“Aqueduct has enormous potential to be a major tourist attraction and destination venue and we must not lose sight of that fact in making any decision,” said Maltese. “The surrounding communities have lived for years with problems caused by Aqueduct and now that such a major undertaking is finally coming close to fruition, those same communities… should be the ones to share in the benefit.”

Another bone of contention for local officials is that Delaware North has said they will build the VLT facility first and, depending on its performance, might build hotels, shopping and other economic development plans sometime in the future, while Capital Play and SL Green have both presented simultaneous economic development plans to the community several times.

Capital Play's plan includes a $400 million casino along with an additional $70million economic development plan featuring hotels, retail and convention space totaling more than $1 billion in economic development for southwest Queens.

According to sources with knowledge of the process, SL Green and Capital Play are furious that Delaware North has been allowed to modify its proposal to add Peebles (who has not been vetted by the Lottery Commission - a requirement of the state for the other bidders) since their presentations to the Governor's panel in Albany in April.

As a result, legal challenges are expected since the state apparently did not adhere to its own rules by allowing Delaware North to add change its proposal and add Peebles after the three bidders submitted their final proposals. That could mean further delays in starting the VLT's at Aqueduct.

Some now question whether NYRA, which was recently bailed out of bankruptcy by the State at a cost of over $300 million, might not survive if the VLT's do not start producing revenue soon, perhaps requiring another bailout.

Senator Maltese and Assemblywoman Audrey Pheffer (D-Rockaway) have both expressed concerns at local meetings in recent weeks that since the State is losing out on a million dollars a day in revenue due to the delay in getting the VLT operation at Aqueduct up and running, Delaware's upfront offer of more money might sway the Governor's decision.

Local leaders have also indicated disagreement with Governor Paterson's position. At the most recent meeting of Community Board 10 earlier this month its chairperson, Betty Braton, voiced the community view that both of the other proposals, from Capital Play and SL Green, offered more over the long-term to the State and that both groups had provided far more information regarding their plans than Delaware.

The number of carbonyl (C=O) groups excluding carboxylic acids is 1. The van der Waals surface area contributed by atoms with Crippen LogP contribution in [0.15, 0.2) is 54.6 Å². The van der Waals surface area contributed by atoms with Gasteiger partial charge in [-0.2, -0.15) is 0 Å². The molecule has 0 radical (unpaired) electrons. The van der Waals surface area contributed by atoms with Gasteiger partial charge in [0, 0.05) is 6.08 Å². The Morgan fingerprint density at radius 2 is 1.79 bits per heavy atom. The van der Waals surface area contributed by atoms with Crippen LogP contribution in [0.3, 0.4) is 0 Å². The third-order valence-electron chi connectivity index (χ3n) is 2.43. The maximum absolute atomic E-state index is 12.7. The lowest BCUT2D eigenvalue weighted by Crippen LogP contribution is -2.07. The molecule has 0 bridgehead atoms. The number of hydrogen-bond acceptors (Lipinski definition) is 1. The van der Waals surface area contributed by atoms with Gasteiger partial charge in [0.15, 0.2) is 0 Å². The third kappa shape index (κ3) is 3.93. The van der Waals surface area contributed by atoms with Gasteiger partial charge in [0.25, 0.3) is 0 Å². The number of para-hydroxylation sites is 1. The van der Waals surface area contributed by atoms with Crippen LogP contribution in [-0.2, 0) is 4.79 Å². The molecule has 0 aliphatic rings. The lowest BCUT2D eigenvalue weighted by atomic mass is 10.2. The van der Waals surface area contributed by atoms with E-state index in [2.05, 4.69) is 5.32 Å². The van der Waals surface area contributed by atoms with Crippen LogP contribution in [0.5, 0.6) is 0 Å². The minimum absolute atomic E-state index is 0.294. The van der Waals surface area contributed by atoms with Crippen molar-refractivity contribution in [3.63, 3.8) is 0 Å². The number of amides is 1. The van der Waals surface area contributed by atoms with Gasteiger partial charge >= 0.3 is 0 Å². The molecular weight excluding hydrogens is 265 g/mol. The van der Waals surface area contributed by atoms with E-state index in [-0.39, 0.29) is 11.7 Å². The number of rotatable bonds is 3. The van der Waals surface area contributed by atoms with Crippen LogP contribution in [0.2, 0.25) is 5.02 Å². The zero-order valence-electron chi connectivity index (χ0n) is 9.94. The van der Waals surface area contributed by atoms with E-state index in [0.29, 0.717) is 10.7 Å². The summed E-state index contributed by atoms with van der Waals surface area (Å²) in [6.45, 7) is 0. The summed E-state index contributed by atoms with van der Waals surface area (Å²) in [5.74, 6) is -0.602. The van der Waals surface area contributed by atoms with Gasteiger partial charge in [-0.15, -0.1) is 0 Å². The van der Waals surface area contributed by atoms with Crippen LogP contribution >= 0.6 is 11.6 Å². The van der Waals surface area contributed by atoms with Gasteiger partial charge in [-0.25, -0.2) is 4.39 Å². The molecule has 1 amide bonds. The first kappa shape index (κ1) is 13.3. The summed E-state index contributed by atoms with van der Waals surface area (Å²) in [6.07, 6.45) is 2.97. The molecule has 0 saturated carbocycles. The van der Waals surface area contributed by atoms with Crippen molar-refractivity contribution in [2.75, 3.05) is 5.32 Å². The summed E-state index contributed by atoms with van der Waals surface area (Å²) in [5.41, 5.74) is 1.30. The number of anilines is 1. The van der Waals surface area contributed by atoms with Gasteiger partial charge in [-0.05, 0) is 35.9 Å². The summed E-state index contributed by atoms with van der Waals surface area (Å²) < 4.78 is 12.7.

"We've had the opportunity to talk with them on a number of occasions, both entities, Capital Play and SL Green, have gotten involved with local community activities, both have been accessible and have provided information over the last year or so as this process has moved forward," Braton said. "Unfortunately that has not been the case with Delaware, which raises concerns for us at the local level as we are the people who will be most directly affected by what happens at Aqueduct."

On another front, Mitchell Ettess of Mohegan Sun, which has partnered with Capital Play, is on record as stating that their world class entertainment destination plan would generate $6.0 billion more for the State for education. He said he is perplexed as to why the state would seek more money up front at the expense of billions of dollars more offered under the Capital Play Plan. An SL Green spokesperson is also perplexed by the choice of Delaware North.

Others in the area have voiced concerns that Delaware North will build a “down market slots in a box” facility providing only “one shot” quick fix for the State budget, that they believe will lead to problems with gambling addiction and crime in southwest Queens.

Many locals are strongly urging the Governor and legislative leaders to reconsider the choice of Delaware North and put the people of Queens and the state of New York first and choose either Capital Play or SL Green.